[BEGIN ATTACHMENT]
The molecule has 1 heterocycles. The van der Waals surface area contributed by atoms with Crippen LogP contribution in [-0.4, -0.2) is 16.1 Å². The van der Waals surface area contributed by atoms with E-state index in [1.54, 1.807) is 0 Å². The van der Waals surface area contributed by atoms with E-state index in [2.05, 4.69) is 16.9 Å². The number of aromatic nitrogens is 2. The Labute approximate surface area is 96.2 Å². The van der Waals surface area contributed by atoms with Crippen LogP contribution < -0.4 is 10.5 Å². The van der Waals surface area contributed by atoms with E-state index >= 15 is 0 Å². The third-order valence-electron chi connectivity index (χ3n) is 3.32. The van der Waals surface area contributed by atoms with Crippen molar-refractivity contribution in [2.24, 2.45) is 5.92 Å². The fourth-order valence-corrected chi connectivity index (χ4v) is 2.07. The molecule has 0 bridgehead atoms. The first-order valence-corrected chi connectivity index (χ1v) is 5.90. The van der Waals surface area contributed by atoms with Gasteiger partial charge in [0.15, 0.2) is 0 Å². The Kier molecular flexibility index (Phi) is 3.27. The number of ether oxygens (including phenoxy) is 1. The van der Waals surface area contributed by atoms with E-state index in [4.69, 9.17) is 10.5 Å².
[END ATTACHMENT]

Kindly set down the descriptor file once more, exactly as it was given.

The molecule has 1 heterocycles. The van der Waals surface area contributed by atoms with Crippen LogP contribution in [-0.4, -0.2) is 16.1 Å². The van der Waals surface area contributed by atoms with E-state index in [1.54, 1.807) is 0 Å². The van der Waals surface area contributed by atoms with E-state index in [2.05, 4.69) is 16.9 Å². The number of aromatic nitrogens is 2. The Labute approximate surface area is 96.2 Å². The van der Waals surface area contributed by atoms with Crippen LogP contribution < -0.4 is 10.5 Å². The van der Waals surface area contributed by atoms with E-state index >= 15 is 0 Å². The third-order valence-electron chi connectivity index (χ3n) is 3.32. The van der Waals surface area contributed by atoms with Crippen molar-refractivity contribution in [2.24, 2.45) is 5.92 Å². The fourth-order valence-corrected chi connectivity index (χ4v) is 2.07. The molecule has 0 bridgehead atoms. The first-order valence-corrected chi connectivity index (χ1v) is 5.90. The van der Waals surface area contributed by atoms with Gasteiger partial charge in [0.15, 0.2) is 0 Å². The Kier molecular flexibility index (Phi) is 3.27. The number of ether oxygens (including phenoxy) is 1. The van der Waals surface area contributed by atoms with E-state index in [4.69, 9.17) is 10.5 Å².